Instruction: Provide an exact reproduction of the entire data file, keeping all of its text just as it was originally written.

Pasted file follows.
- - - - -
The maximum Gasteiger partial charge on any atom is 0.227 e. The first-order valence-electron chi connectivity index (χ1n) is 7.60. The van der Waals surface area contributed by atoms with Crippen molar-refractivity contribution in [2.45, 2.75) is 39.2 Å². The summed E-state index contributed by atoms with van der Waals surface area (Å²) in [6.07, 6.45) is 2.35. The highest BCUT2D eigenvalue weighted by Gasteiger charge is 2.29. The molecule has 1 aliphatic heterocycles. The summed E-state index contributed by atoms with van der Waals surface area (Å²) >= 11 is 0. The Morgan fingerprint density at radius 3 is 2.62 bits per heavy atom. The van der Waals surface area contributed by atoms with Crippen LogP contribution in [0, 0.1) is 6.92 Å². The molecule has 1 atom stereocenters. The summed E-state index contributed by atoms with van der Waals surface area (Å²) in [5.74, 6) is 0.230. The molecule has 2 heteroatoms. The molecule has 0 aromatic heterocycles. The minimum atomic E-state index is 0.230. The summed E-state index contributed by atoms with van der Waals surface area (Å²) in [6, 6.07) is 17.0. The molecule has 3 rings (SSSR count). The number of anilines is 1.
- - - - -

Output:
The maximum Gasteiger partial charge on any atom is 0.227 e. The first-order valence-electron chi connectivity index (χ1n) is 7.60. The van der Waals surface area contributed by atoms with Crippen molar-refractivity contribution in [2.45, 2.75) is 39.2 Å². The summed E-state index contributed by atoms with van der Waals surface area (Å²) in [6.07, 6.45) is 2.35. The highest BCUT2D eigenvalue weighted by Gasteiger charge is 2.29. The molecule has 1 aliphatic heterocycles. The summed E-state index contributed by atoms with van der Waals surface area (Å²) >= 11 is 0. The Morgan fingerprint density at radius 3 is 2.62 bits per heavy atom. The van der Waals surface area contributed by atoms with Crippen LogP contribution in [0, 0.1) is 6.92 Å². The molecule has 1 atom stereocenters. The summed E-state index contributed by atoms with van der Waals surface area (Å²) in [5.74, 6) is 0.230. The molecule has 2 heteroatoms. The molecule has 0 aromatic heterocycles. The minimum atomic E-state index is 0.230. The summed E-state index contributed by atoms with van der Waals surface area (Å²) in [6, 6.07) is 17.0. The molecule has 3 rings (SSSR count). The number of anilines is 1.